According to the general convention we use only one activation function at a time and this leads to the lack of components. In this paper we have come forward with the idea of putting together more than one type of activation function between two layers. By putting more than one type of activation function we can include more number of components into the communication of data from one layer to other.\\

      It can mathematically be noted that because of involvement of different functions the non linearity increases . This increase in non linearity helps the function to learn more complex relations.

  3. EXPERIMENTATION

    The various experiments compare the three techniques of mixing activations functions mentioned in the previous section. We have tested our hypotheses on three standard datasets – CIFAR 10, Fashion MNIST and MNIST.

    A Brief Descriptions of Datasets

    Before diving into the details of the experiments it is necessary to understand the datasets and the problems they solve.

    • CIFAR10 :

      The CIFAR 10 contains images belonging to 10 classes – airplane, automobile, bird, cat, deer, dog, frog, horse, ship, truck. The database contains 60,000 images with 6,000 images belonging to each of the aforementioned classes. The entire set is split into two parts – 50,000 images put in training set and the rest 10,000 in testing set. Each image is of dimension 32×32 and is a coloured (or RGB) image.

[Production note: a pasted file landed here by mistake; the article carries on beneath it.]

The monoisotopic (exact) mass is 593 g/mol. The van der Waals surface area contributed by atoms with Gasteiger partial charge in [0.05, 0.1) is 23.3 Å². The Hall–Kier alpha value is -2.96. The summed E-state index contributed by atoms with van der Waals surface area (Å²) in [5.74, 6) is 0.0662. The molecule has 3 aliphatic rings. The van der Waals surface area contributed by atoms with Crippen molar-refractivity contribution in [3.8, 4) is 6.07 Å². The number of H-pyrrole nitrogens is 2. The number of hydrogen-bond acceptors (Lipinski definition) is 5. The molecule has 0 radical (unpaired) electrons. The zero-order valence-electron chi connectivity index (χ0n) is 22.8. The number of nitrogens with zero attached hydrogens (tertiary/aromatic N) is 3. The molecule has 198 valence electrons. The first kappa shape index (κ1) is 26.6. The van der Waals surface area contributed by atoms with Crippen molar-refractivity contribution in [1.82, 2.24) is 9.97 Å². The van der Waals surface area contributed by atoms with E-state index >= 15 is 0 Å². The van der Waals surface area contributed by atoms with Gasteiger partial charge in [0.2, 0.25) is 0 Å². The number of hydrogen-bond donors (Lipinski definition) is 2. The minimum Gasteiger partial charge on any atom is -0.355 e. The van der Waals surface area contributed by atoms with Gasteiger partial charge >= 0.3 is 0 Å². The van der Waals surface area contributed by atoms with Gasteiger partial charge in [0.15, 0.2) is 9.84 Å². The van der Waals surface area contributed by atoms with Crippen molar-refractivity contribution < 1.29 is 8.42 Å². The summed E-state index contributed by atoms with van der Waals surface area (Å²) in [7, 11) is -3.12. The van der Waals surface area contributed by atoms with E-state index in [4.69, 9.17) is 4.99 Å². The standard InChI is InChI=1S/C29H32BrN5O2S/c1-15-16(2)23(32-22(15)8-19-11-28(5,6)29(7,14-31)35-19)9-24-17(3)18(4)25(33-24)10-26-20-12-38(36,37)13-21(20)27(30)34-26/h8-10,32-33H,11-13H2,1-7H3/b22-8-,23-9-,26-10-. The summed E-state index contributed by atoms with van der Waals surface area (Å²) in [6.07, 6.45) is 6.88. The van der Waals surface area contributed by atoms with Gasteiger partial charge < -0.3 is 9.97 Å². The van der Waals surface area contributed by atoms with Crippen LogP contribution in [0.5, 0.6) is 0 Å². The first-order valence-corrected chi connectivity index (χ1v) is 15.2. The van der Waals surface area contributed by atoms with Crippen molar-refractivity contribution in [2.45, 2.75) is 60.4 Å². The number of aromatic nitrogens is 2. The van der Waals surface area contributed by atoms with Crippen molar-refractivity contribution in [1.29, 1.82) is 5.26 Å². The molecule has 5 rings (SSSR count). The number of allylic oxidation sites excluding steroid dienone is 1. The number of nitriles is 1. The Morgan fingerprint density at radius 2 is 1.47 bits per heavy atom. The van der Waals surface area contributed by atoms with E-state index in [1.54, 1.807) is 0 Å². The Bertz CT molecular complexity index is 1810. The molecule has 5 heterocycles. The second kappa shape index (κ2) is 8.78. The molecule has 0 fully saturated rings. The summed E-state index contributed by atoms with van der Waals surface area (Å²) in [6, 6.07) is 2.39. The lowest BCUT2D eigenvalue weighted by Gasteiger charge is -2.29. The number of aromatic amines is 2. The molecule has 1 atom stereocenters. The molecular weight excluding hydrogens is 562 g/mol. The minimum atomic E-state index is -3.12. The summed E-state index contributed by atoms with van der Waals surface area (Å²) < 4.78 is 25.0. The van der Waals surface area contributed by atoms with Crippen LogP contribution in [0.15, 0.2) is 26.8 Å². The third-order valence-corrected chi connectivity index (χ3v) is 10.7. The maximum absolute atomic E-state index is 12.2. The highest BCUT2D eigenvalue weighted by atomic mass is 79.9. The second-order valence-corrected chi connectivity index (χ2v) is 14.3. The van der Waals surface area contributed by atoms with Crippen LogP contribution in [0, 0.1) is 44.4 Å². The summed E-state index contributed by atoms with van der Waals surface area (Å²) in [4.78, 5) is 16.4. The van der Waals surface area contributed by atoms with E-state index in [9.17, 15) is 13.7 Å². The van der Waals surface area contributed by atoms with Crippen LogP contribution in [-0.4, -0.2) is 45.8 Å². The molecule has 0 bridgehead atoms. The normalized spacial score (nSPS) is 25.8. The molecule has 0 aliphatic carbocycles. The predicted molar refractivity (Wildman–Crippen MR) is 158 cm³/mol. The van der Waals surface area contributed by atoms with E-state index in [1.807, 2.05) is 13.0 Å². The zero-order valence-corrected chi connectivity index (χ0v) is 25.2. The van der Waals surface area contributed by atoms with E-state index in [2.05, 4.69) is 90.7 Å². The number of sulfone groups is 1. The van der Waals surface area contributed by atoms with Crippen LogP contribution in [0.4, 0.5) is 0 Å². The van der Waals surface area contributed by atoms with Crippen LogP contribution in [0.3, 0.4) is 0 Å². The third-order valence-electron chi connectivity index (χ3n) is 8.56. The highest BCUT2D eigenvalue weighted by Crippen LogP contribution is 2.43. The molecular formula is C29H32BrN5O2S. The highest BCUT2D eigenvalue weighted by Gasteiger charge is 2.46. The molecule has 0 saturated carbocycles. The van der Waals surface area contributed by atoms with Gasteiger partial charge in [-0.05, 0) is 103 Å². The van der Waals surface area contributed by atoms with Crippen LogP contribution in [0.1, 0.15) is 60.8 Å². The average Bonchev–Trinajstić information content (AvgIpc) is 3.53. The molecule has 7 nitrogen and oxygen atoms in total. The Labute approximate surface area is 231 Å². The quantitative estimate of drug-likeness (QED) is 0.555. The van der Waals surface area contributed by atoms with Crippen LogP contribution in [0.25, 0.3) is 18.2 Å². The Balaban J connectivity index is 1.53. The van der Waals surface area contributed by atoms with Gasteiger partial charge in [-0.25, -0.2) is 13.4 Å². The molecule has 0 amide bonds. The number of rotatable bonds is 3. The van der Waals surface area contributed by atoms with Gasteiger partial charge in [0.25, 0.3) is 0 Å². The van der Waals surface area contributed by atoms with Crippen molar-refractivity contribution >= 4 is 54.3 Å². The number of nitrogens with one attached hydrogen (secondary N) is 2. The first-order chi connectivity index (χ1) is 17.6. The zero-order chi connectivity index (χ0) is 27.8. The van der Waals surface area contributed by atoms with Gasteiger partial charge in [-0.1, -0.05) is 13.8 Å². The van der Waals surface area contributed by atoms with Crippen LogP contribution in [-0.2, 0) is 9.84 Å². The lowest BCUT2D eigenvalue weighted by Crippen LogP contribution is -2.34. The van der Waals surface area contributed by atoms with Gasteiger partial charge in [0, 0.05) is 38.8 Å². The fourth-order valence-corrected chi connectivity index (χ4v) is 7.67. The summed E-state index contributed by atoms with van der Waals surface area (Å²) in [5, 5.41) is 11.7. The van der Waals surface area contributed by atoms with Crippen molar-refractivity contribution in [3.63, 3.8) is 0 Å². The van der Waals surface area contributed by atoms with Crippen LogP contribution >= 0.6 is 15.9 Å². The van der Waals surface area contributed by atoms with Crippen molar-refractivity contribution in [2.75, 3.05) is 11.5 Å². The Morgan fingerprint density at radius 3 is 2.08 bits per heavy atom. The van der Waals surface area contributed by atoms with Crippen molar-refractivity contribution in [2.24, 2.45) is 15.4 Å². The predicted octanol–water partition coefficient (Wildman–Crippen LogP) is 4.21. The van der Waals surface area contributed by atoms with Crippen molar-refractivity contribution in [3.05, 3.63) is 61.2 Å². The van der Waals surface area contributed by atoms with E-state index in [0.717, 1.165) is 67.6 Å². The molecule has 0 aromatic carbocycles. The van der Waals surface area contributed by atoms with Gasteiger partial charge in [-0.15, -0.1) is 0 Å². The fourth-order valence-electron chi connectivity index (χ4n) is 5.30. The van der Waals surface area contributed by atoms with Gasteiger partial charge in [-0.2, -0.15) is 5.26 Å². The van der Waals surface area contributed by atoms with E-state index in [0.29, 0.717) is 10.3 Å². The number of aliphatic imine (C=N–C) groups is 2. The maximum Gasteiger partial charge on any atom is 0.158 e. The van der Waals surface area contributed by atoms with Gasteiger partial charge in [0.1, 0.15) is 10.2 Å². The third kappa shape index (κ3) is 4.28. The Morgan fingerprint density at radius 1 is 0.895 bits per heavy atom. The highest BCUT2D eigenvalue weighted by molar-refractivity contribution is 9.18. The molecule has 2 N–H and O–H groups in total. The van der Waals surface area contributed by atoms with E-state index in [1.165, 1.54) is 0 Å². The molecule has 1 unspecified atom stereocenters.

• Fashion MNIST :

      Fashion MNIST contains 70,000 images of 10 different classes of cloth. Each image is a black and white image of dimension 28×28. The entire set is split into training set containing 60,00 images and testing set containing 10,000 images. The various classes in the dataset are – T-Shirt/Top, Trouser, Pullover, Dress, Coat, Sandal, Shirt, Sneaker, Bag, Ankle boot.

    • MNIST :

      MNIST dataset consists of 70,000 images belonging to 10 classes. This contains handwritten digits from 0 till 9 as 28×28 grayscale images. The entire set is split like Fashion MNIST with 60,000 images in the training set and 10,000 images in the testing set.

      With a clear understanding of the data the model has been trained on, we are in a position to dive deeper into the experiments.

      CIFAR 10

      The basic structure of the convolution neural network used for training the model has two convolution layers each followed by a max pooling layer with a pool size of 2, this is followed by three dense layers of 120, 84 and 10 nodes each respectively. The final layer (generally referred to as the output layer) has ten nodes as there are 10 different classes of images in the CIFAR-10 database. The final layer is activated using Softmax function which converts the floating point Z values into a probability distribution.

      The convolution layers use a five cross five (5×5) kernel size (size of filters). The first convolution layers increases the depth of the image from three to six, and the second one takes the six layer deep image and converts it into a eight layer deep image.